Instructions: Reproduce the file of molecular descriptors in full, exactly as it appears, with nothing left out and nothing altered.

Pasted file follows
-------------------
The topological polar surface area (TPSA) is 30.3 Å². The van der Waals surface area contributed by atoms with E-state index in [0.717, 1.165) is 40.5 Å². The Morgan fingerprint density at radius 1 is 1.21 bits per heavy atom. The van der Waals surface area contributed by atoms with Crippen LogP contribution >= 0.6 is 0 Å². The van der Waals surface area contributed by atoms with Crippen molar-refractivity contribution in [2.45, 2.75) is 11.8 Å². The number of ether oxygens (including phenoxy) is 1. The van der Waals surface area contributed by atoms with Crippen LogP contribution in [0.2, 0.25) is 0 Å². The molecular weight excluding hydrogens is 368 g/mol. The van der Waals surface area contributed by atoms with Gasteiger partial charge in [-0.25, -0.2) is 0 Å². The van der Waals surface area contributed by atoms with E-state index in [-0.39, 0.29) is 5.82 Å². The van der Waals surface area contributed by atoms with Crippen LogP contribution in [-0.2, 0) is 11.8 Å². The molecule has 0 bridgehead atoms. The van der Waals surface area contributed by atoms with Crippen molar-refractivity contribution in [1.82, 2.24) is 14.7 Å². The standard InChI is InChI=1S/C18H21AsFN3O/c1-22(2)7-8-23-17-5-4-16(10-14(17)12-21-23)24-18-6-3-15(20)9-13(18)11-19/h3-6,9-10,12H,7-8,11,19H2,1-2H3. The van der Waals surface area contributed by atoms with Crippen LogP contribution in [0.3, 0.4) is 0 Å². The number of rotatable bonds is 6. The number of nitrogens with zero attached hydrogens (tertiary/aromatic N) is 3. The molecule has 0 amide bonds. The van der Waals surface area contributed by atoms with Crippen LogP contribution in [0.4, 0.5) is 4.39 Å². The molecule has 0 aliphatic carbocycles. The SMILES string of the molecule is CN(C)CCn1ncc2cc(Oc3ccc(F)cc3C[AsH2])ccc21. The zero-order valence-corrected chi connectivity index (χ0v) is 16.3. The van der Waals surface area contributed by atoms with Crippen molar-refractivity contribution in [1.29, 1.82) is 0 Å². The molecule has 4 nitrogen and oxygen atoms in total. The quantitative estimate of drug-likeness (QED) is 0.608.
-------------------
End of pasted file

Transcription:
The topological polar surface area (TPSA) is 30.3 Å². The van der Waals surface area contributed by atoms with E-state index in [0.717, 1.165) is 40.5 Å². The Morgan fingerprint density at radius 1 is 1.21 bits per heavy atom. The van der Waals surface area contributed by atoms with Crippen LogP contribution >= 0.6 is 0 Å². The van der Waals surface area contributed by atoms with Crippen molar-refractivity contribution in [2.45, 2.75) is 11.8 Å². The number of ether oxygens (including phenoxy) is 1. The van der Waals surface area contributed by atoms with Crippen LogP contribution in [0.2, 0.25) is 0 Å². The molecular weight excluding hydrogens is 368 g/mol. The van der Waals surface area contributed by atoms with Gasteiger partial charge in [-0.25, -0.2) is 0 Å². The van der Waals surface area contributed by atoms with E-state index in [-0.39, 0.29) is 5.82 Å². The van der Waals surface area contributed by atoms with Crippen LogP contribution in [-0.2, 0) is 11.8 Å². The molecule has 0 bridgehead atoms. The van der Waals surface area contributed by atoms with Crippen molar-refractivity contribution in [1.82, 2.24) is 14.7 Å². The standard InChI is InChI=1S/C18H21AsFN3O/c1-22(2)7-8-23-17-5-4-16(10-14(17)12-21-23)24-18-6-3-15(20)9-13(18)11-19/h3-6,9-10,12H,7-8,11,19H2,1-2H3. The van der Waals surface area contributed by atoms with Crippen LogP contribution in [0.3, 0.4) is 0 Å². The number of rotatable bonds is 6. The number of nitrogens with zero attached hydrogens (tertiary/aromatic N) is 3. The molecule has 0 amide bonds. The van der Waals surface area contributed by atoms with Crippen LogP contribution in [0.4, 0.5) is 4.39 Å². The molecule has 0 aliphatic carbocycles. The SMILES string of the molecule is CN(C)CCn1ncc2cc(Oc3ccc(F)cc3C[AsH2])ccc21. The zero-order valence-corrected chi connectivity index (χ0v) is 16.3. The van der Waals surface area contributed by atoms with Crippen molar-refractivity contribution in [1.29, 1.82) is 0 Å². The molecule has 4 nitrogen and oxygen atoms in total. The quantitative estimate of drug-likeness (QED) is 0.608.